Top This: How to Use Pea Shoots (Dou Miao) on Pizza

Adam Kuban

The first time I ever tried pea shoots (aka pea tendrils) was at a Chinese restaurant somewhere in NYC a few years ago when Girl Slice ordered them as the vegetable portion of our meal. They came to the table sautéed simply in oil with some garlic and ginger. I fell in love with them right then and there.

Known as dou miao in Mandarin, they've got a flavor somewhere between peas and spinach and have a crunchy chewiness that's a dead ringer for something Italians are pretty dang familiar with already.

"Hey, the texture of these pea shoots reminds me of sautéed broccoli rabe," I told Girl Slice. And then my grease-addled brain instantly made the leap to ... pizza topping!

What to look for at the market — more or less.

I found my pea shoots in the Chinatown in Flushing, Queens, but the internets seem to indicate that they're available at some farmers' markets and such. They start appearing — at least in the NYC area — in early May or so and seem to be available until it gets too hot for pea plants to grow — pea plants like it cool, so they're right at home in early spring and in autumn (though, of course, in warmer climes you'll start to see them earlier in the year).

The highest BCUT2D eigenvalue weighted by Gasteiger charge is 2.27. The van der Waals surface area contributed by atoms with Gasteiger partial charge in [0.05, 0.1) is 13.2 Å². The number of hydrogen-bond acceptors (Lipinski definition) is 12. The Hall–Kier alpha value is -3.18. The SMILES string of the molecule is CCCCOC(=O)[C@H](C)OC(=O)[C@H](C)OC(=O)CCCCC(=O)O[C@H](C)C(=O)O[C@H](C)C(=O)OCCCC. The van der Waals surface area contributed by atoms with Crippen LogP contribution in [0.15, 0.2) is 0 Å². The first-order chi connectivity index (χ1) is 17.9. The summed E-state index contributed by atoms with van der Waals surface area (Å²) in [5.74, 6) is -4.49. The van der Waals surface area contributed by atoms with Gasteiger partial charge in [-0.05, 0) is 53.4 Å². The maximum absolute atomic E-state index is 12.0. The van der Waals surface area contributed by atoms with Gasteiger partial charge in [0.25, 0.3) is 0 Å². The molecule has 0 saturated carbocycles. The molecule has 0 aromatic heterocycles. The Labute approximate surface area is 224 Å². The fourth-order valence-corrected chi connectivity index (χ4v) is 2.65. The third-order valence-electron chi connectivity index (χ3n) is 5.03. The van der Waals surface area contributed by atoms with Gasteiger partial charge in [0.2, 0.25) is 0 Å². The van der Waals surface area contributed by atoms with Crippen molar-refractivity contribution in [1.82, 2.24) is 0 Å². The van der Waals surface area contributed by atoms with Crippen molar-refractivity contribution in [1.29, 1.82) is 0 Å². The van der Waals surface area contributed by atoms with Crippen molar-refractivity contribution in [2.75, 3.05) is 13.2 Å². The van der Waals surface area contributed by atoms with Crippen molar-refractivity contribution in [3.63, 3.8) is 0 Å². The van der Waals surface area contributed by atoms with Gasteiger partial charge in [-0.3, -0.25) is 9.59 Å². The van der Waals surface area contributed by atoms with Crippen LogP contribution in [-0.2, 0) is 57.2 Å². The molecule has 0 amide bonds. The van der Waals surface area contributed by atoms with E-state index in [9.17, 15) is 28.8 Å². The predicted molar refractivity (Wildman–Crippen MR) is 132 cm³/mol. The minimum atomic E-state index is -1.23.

What You'll Need (for 4 smallish, 12-inch pizzas)

  • 1 pound pea shoots, washed
  • 3 tablespoons olive oil
  • 3 cloves garlic, chopped
  • 1 teaspoon minced ginger (optional but recommended)
  • Salt and pepper to taste

Sautéed Pea Shoots Procedure

1. It couldn't be easier. In a large sauté or fry pan or pot or whatever you've got, heat the olive oil over medium-high heat. Add the garlic and sauté until just golden. Add the ginger, if using, and sauté a bit.

2. Add the pea shoots and stir. Like all things green under heat, they will wilt rather quickly. Sauté for about a minute or two until they're cooked down. Remove from heat and add them to your pizz en place.

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